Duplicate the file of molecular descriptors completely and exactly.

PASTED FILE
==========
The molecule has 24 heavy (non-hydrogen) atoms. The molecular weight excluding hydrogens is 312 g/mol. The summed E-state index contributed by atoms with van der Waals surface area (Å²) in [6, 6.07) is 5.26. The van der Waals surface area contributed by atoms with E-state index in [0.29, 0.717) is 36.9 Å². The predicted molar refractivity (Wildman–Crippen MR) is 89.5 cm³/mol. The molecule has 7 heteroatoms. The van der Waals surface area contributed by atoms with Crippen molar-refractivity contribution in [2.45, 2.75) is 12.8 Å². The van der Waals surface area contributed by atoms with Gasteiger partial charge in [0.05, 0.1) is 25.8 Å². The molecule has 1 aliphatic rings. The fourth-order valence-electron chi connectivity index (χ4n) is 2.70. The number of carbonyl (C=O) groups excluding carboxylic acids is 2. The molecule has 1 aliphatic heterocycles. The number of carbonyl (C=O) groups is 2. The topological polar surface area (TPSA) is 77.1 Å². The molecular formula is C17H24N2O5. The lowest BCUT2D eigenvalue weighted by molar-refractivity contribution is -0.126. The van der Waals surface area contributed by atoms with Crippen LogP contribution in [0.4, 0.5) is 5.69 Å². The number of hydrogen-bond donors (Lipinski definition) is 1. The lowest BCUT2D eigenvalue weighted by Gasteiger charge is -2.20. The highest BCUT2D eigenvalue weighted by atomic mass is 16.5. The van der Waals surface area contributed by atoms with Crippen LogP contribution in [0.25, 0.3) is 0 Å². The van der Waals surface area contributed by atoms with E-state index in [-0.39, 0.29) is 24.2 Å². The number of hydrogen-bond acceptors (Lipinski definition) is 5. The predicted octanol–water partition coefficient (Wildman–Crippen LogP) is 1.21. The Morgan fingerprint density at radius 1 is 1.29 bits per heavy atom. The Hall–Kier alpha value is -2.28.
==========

The molecule has 24 heavy (non-hydrogen) atoms. The molecular weight excluding hydrogens is 312 g/mol. The summed E-state index contributed by atoms with van der Waals surface area (Å²) in [6, 6.07) is 5.26. The van der Waals surface area contributed by atoms with E-state index in [0.29, 0.717) is 36.9 Å². The predicted molar refractivity (Wildman–Crippen MR) is 89.5 cm³/mol. The molecule has 7 heteroatoms. The van der Waals surface area contributed by atoms with Crippen molar-refractivity contribution in [2.45, 2.75) is 12.8 Å². The van der Waals surface area contributed by atoms with Gasteiger partial charge in [0.05, 0.1) is 25.8 Å². The molecule has 1 aliphatic rings. The fourth-order valence-electron chi connectivity index (χ4n) is 2.70. The number of carbonyl (C=O) groups excluding carboxylic acids is 2. The molecule has 1 aliphatic heterocycles. The number of carbonyl (C=O) groups is 2. The topological polar surface area (TPSA) is 77.1 Å². The molecular formula is C17H24N2O5. The lowest BCUT2D eigenvalue weighted by molar-refractivity contribution is -0.126. The van der Waals surface area contributed by atoms with Crippen LogP contribution in [0.4, 0.5) is 5.69 Å². The number of hydrogen-bond donors (Lipinski definition) is 1. The lowest BCUT2D eigenvalue weighted by Gasteiger charge is -2.20. The highest BCUT2D eigenvalue weighted by atomic mass is 16.5. The van der Waals surface area contributed by atoms with Crippen LogP contribution in [0.25, 0.3) is 0 Å². The van der Waals surface area contributed by atoms with E-state index in [-0.39, 0.29) is 24.2 Å². The number of hydrogen-bond acceptors (Lipinski definition) is 5. The predicted octanol–water partition coefficient (Wildman–Crippen LogP) is 1.21. The Morgan fingerprint density at radius 1 is 1.29 bits per heavy atom. The Hall–Kier alpha value is -2.28.